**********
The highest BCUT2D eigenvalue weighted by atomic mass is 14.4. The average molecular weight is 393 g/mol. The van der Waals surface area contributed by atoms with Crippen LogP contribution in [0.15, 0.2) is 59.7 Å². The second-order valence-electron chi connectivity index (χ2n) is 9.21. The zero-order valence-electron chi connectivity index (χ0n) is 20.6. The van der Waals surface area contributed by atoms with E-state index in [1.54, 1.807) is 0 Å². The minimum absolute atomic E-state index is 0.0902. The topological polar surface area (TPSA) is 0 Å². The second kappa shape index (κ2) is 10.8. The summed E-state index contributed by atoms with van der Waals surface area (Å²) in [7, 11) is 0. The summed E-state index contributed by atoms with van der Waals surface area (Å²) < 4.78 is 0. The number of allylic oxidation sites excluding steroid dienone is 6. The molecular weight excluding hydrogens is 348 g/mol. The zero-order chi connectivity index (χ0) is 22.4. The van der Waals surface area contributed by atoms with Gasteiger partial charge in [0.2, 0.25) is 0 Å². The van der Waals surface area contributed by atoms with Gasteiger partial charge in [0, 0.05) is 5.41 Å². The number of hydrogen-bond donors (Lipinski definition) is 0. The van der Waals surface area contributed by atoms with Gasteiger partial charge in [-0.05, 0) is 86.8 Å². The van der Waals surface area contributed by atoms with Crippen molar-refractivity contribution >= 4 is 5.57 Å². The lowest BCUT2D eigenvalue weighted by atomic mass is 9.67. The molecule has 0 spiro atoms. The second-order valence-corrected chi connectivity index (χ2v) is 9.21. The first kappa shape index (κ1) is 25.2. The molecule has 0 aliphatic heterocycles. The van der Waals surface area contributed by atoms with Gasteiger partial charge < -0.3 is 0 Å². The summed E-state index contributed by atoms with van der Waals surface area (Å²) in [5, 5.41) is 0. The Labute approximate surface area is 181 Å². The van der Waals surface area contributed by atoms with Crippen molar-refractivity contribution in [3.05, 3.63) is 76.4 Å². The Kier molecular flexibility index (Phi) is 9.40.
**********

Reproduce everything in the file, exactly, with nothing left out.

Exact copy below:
The highest BCUT2D eigenvalue weighted by atomic mass is 14.4. The average molecular weight is 393 g/mol. The van der Waals surface area contributed by atoms with Crippen LogP contribution in [0.15, 0.2) is 59.7 Å². The second-order valence-electron chi connectivity index (χ2n) is 9.21. The zero-order valence-electron chi connectivity index (χ0n) is 20.6. The van der Waals surface area contributed by atoms with E-state index in [1.54, 1.807) is 0 Å². The minimum absolute atomic E-state index is 0.0902. The topological polar surface area (TPSA) is 0 Å². The second kappa shape index (κ2) is 10.8. The summed E-state index contributed by atoms with van der Waals surface area (Å²) in [7, 11) is 0. The summed E-state index contributed by atoms with van der Waals surface area (Å²) < 4.78 is 0. The number of allylic oxidation sites excluding steroid dienone is 6. The molecular weight excluding hydrogens is 348 g/mol. The zero-order chi connectivity index (χ0) is 22.4. The van der Waals surface area contributed by atoms with Gasteiger partial charge in [0.2, 0.25) is 0 Å². The van der Waals surface area contributed by atoms with Gasteiger partial charge in [0, 0.05) is 5.41 Å². The number of hydrogen-bond donors (Lipinski definition) is 0. The van der Waals surface area contributed by atoms with Gasteiger partial charge in [-0.05, 0) is 86.8 Å². The van der Waals surface area contributed by atoms with Crippen molar-refractivity contribution >= 4 is 5.57 Å². The lowest BCUT2D eigenvalue weighted by atomic mass is 9.67. The molecule has 0 spiro atoms. The second-order valence-corrected chi connectivity index (χ2v) is 9.21. The first kappa shape index (κ1) is 25.2. The molecule has 0 aliphatic heterocycles. The van der Waals surface area contributed by atoms with Gasteiger partial charge < -0.3 is 0 Å². The summed E-state index contributed by atoms with van der Waals surface area (Å²) in [5, 5.41) is 0. The Labute approximate surface area is 181 Å². The van der Waals surface area contributed by atoms with Crippen molar-refractivity contribution in [3.05, 3.63) is 76.4 Å². The Kier molecular flexibility index (Phi) is 9.40.